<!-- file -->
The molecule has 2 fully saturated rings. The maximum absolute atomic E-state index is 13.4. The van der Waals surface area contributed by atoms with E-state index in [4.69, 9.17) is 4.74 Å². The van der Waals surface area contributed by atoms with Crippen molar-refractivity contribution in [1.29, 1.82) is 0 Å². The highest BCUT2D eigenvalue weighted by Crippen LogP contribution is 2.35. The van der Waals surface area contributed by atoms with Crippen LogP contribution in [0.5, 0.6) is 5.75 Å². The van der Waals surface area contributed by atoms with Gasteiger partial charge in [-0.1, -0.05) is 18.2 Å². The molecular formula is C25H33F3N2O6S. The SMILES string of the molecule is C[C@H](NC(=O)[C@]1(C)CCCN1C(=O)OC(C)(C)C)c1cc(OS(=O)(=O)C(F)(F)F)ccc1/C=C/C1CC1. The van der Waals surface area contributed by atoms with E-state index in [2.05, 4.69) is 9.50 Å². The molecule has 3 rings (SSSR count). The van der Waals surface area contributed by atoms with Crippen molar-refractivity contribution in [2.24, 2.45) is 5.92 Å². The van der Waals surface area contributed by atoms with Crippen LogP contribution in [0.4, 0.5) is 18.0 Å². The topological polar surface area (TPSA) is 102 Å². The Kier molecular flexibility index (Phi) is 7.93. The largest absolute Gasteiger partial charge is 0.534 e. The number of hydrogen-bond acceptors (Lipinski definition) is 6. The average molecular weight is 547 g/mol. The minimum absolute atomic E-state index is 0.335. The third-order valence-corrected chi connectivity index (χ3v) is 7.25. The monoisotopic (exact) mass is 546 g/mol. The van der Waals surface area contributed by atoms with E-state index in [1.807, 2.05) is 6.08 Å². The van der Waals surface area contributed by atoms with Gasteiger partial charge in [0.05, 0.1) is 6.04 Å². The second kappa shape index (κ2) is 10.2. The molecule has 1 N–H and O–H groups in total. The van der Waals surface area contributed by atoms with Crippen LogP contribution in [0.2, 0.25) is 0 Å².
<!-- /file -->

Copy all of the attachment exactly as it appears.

The molecule has 2 fully saturated rings. The maximum absolute atomic E-state index is 13.4. The van der Waals surface area contributed by atoms with E-state index in [4.69, 9.17) is 4.74 Å². The van der Waals surface area contributed by atoms with Crippen molar-refractivity contribution in [1.29, 1.82) is 0 Å². The highest BCUT2D eigenvalue weighted by Crippen LogP contribution is 2.35. The van der Waals surface area contributed by atoms with Crippen LogP contribution in [0.5, 0.6) is 5.75 Å². The van der Waals surface area contributed by atoms with Gasteiger partial charge in [-0.1, -0.05) is 18.2 Å². The molecular formula is C25H33F3N2O6S. The SMILES string of the molecule is C[C@H](NC(=O)[C@]1(C)CCCN1C(=O)OC(C)(C)C)c1cc(OS(=O)(=O)C(F)(F)F)ccc1/C=C/C1CC1. The van der Waals surface area contributed by atoms with E-state index in [2.05, 4.69) is 9.50 Å². The molecule has 3 rings (SSSR count). The van der Waals surface area contributed by atoms with Crippen molar-refractivity contribution in [2.24, 2.45) is 5.92 Å². The van der Waals surface area contributed by atoms with Crippen LogP contribution in [0.4, 0.5) is 18.0 Å². The topological polar surface area (TPSA) is 102 Å². The Kier molecular flexibility index (Phi) is 7.93. The largest absolute Gasteiger partial charge is 0.534 e. The number of hydrogen-bond acceptors (Lipinski definition) is 6. The average molecular weight is 547 g/mol. The minimum absolute atomic E-state index is 0.335. The third-order valence-corrected chi connectivity index (χ3v) is 7.25. The monoisotopic (exact) mass is 546 g/mol. The van der Waals surface area contributed by atoms with E-state index in [1.807, 2.05) is 6.08 Å². The van der Waals surface area contributed by atoms with Gasteiger partial charge in [0.05, 0.1) is 6.04 Å². The second kappa shape index (κ2) is 10.2. The molecule has 1 N–H and O–H groups in total. The van der Waals surface area contributed by atoms with Crippen LogP contribution in [0.2, 0.25) is 0 Å².